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Amateur question about lighting for Super 8 Vision3 500T


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#1 Gary Gregerson

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Posted 09 November 2014 - 10:28 PM

Hello

 

I'm going to try this film stock for the first time using a Beaulieu 1008xl in an interior setting that may be tricky for me to light properly.  I'm wondering if I can get the lighting to f4.5, would that generally be a decent exposure?  This is a great forum, by the way...I really appreciate how much people are willing to share information.

 

Thanks

Gary


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#2 Bill DiPietra

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Posted 10 November 2014 - 12:07 AM

Hello

 

I'm going to try this film stock for the first time using a Beaulieu 1008xl in an interior setting that may be tricky for me to light properly.  I'm wondering if I can get the lighting to f4.5, would that generally be a decent exposure?  This is a great forum, by the way...I really appreciate how much people are willing to share information.

 

Thanks

Gary

 

Speaking as someone who is literally in the middle of shooting interiors on 16mm 500T (we just wrapped for the day a few hours ago,) 7219 has nice latitude.  However, I've been rating the film at 2K because I want a grainy look, and I've been getting readings ranging from 2.8 to 5.6 with the low-light interiors I've been doing.  But I'm not sure how that would translate on the Super-8 stock.

 

What kind of lighting set-up are we talking about?


Edited by Bill DiPietra, 10 November 2014 - 12:07 AM.

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#3 Mike Bao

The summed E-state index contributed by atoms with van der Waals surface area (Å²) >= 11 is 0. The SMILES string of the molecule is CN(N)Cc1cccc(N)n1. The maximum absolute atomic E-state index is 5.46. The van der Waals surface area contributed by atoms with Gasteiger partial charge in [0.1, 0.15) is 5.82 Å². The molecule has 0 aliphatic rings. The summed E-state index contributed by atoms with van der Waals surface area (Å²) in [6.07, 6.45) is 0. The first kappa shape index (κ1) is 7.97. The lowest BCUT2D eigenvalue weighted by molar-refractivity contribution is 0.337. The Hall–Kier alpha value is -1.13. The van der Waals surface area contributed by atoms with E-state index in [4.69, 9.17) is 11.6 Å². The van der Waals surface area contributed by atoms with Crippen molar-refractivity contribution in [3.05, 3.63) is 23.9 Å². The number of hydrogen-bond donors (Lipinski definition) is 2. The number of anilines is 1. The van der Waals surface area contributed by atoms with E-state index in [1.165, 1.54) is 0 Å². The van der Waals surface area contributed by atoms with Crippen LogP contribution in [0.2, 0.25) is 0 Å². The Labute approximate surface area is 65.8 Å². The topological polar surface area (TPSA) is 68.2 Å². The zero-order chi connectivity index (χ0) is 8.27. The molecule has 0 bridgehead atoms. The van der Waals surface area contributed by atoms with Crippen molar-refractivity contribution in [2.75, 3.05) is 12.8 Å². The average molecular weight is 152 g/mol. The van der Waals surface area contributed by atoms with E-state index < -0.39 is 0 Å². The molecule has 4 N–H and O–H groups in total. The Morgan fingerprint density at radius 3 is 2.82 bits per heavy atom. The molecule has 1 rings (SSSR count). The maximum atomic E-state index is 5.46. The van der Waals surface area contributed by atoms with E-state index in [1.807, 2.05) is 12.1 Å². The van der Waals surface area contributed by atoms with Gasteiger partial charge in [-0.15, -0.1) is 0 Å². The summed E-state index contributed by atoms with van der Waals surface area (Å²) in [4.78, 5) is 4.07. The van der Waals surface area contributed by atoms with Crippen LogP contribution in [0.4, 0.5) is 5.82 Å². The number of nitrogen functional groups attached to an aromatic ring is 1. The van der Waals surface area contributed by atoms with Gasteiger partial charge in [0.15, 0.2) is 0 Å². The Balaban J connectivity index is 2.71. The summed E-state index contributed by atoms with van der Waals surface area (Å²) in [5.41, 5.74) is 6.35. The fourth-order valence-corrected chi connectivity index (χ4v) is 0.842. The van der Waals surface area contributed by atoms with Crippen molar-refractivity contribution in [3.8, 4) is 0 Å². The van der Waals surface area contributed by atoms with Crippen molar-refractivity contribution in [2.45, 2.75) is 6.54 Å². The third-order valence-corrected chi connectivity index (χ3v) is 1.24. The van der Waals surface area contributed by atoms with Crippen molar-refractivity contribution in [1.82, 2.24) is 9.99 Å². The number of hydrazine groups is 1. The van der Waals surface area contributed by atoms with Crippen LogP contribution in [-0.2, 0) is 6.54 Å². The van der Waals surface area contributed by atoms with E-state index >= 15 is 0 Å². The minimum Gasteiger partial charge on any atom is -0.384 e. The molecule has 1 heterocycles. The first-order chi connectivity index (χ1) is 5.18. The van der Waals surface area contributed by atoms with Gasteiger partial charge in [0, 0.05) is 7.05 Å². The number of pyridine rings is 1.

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Posted 10 November 2014 - 07:03 AM

Remember,that Super-8 is a very small format so the DOF is pretty large, what is the reason to light for F4.5 specifically?

Here is a still of 500T shot wide open at night/late magic hour,it is def a wonderful stock


hZnGkx8.jpg


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#4 Gary Gregerson

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Posted 11 November 2014 - 01:33 AM

I'm using a light kit from my cable access station!  They're tungsten, I'm not sure what size or wattage...


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#5 Bill DiPietra

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Posted 11 November 2014 - 02:35 AM

I'm using a light kit from my cable access station!  They're tungsten, I'm not sure what size or wattage...

 

They're probably fresnels or open-faced lights.  You should be able to get a decent stop between the film's ASA & the lights.


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#6 Gary Gregerson

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Posted 13 November 2014 - 11:12 PM

Yes they are fresnels!  Yeah I was hoping that amount of light would be sufficient...the last time I shot indoors was with Tri-X reversal and it was a little underexposed...thanks!


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#7 Bill DiPietra

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Posted 13 November 2014 - 11:16 PM

As long as you have enough light it's all about carefully metering your subjects at that point.


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